WSJ Pro | Cybersecurity | Cyber Daily: U.S. Convenes International Summit on Ransomware | DOJ as Ransom Hunter.
Cyber Daily: U.S. Convenes International Summit on Ransomware | DOJ as Ransom Hunter
By Kim S. Nash
Hello. The White House is due to kick off today a
virtual meeting of more than 30 nations to strategize about how to
counter ransomware hackers and establish norms for behavior in the cyber
realm, WSJ’s James Rundle and Catherine Lucey report.
Russia wasn’t invited. For now, officials from the U.S. and Russia meet
for separate talks about cybercrime, a Biden official said.
The summit is the latest piece of the U.S. plan to get the upperhand in fighting cybercrime. Another priority is seizing cryptocurrency linked to ransom payments. WSJ’s David Uberti and Maria Armental have some details of the Justice Department’s effort to claw back ransoms.
Read on for more news.
CONTENT FROM OUR SPONSOR: Netscout
New Threats To Our New Normal
Recent years have shown us that the future is
unpredictable, and cybercriminals have capitalized on it. Being prepared
requires developing both short and long-term strategies that put
President Biden is in ‘candid’ discussions with Russian President
Vladimir Putin about disrupting ransomware operators, a Biden
administration official said. PHOTO: STEFANI REYNOLDS/BLOOMBERG NEWS
U.S. will convene a summit of more than 30 nations starting Wednesday
to discuss methods to combat ransomware. Russia wasn’t invited.
Attendees of the virtual meeting, hosted by the White House’s National
Security Council, will discuss international cooperation on issues such
as the use of cryptocurrency by hackers, norms for conduct in cyberspace
and law-enforcement partnerships, a senior Biden administration
“This event over the next few days is Exhibit A of how we’re working
with international partners to disrupt ransomware networks,” the
The U.S. is continuing to discuss ransomware with Russia through
bilateral channels instead, the official said. “Clearly, Russia plays a
role because of a number of criminal actors who are operating from
Russia. And that is the reason that President Biden established, with
President Vladimir Putin, a dedicated channel for us to have very
focused and candid discussions.”
Following the money: Ramping up ransom seizures is key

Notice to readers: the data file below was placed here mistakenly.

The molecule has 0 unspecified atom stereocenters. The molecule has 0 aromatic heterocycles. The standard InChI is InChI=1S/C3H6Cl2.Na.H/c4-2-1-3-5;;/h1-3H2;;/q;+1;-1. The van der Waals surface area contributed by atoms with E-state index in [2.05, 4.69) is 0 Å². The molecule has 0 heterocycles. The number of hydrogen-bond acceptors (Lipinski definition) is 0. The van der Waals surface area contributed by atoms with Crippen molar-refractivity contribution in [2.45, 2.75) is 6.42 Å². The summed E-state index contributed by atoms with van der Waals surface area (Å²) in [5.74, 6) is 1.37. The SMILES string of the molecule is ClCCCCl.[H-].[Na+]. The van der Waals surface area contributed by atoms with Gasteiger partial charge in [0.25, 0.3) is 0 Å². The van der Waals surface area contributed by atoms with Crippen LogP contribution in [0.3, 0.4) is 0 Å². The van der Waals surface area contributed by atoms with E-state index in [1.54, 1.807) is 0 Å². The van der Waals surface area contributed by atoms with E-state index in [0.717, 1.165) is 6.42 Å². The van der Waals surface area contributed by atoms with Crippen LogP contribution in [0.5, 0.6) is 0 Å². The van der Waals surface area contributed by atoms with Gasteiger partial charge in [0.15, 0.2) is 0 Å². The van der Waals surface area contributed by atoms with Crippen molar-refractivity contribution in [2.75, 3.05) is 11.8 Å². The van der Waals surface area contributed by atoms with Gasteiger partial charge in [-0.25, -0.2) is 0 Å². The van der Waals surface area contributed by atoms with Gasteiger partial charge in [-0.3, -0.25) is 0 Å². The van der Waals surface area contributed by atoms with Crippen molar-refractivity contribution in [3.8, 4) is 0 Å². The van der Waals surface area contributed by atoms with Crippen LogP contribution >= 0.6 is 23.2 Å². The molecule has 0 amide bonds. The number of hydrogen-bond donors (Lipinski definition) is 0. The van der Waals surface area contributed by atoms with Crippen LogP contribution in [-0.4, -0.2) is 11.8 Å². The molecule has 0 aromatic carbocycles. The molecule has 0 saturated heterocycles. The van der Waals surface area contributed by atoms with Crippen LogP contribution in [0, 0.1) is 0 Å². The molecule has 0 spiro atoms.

to a U.S. strategy to slow ransomware attacks, said Leo Tsao, principal
deputy chief of the Justice Department’s money laundering and asset
recovery section. Mr. Tsao, speaking at WSJ’s Risk & Compliance Forum on Tuesday, didn’t offer details on whether the U.S. would focus on ransoms paid by certain firms,
such as critical infrastructure owners, or sums that reached a specific dollar threshold.
In June, the Federal Bureau of Investigation snagged $2.3 million of bitcoins paid by Colonial Pipeline Co. during a May attack that disrupted the East Coast’s largest conduit for fuel for six days.
Yet ransomware groups are adapting their money-laundering strategies,
Mr. Tsao said. That includes using overseas exchanges outside the reach
of U.S. officials and cryptocurrencies designed to obscure transactions
and better shield owners’ anonymity.
The China-U.S. 5G battle has upended what was once a
mundane process of setting technical specifications with the O-RAN
Alliance, an industry consortium founded in 2018 to develop standards to
make cellular equipment interoperable and thus cheaper. (WSJ)
Olympus discloses second attack. Medical equipment company Olympus Corp.
said a cybersecurity incident discovered Sunday has led to disruptions
in operations in the U.S., Canada and Latin America. The Tokyo-based
company is working to restore its systems, it said. Olympus in September
said a cyberattack affected some of its tech systems in Europe, the
Middle East and Africa. (Security Week)
🎧 Listen: The top U.S. cyber agency doesn’t want to
be known as a regulator, enforcing rules and leveling fines. But that’s
the role CISA might have to take to get companies to reveal details
about cyberattacks. Reporter David Uberti talks through the issue in the
latest WSJ Tech News Briefing podcast.
90 days: Federal agencies have 90 days to figure out
how to give the Cybersecurity and Infrastructure Security Agency the
ability to watch activity from devices connected to their technology
systems, according to a memo issued last week by the Office of
Management and Budget. Such visibility is important to a CISA program
for continuous monitoring, to identify cybersecurity problems quickly.
The OMB is following up on parts of an Executive Order on cybersecurity
from President Biden in May. (NextGov)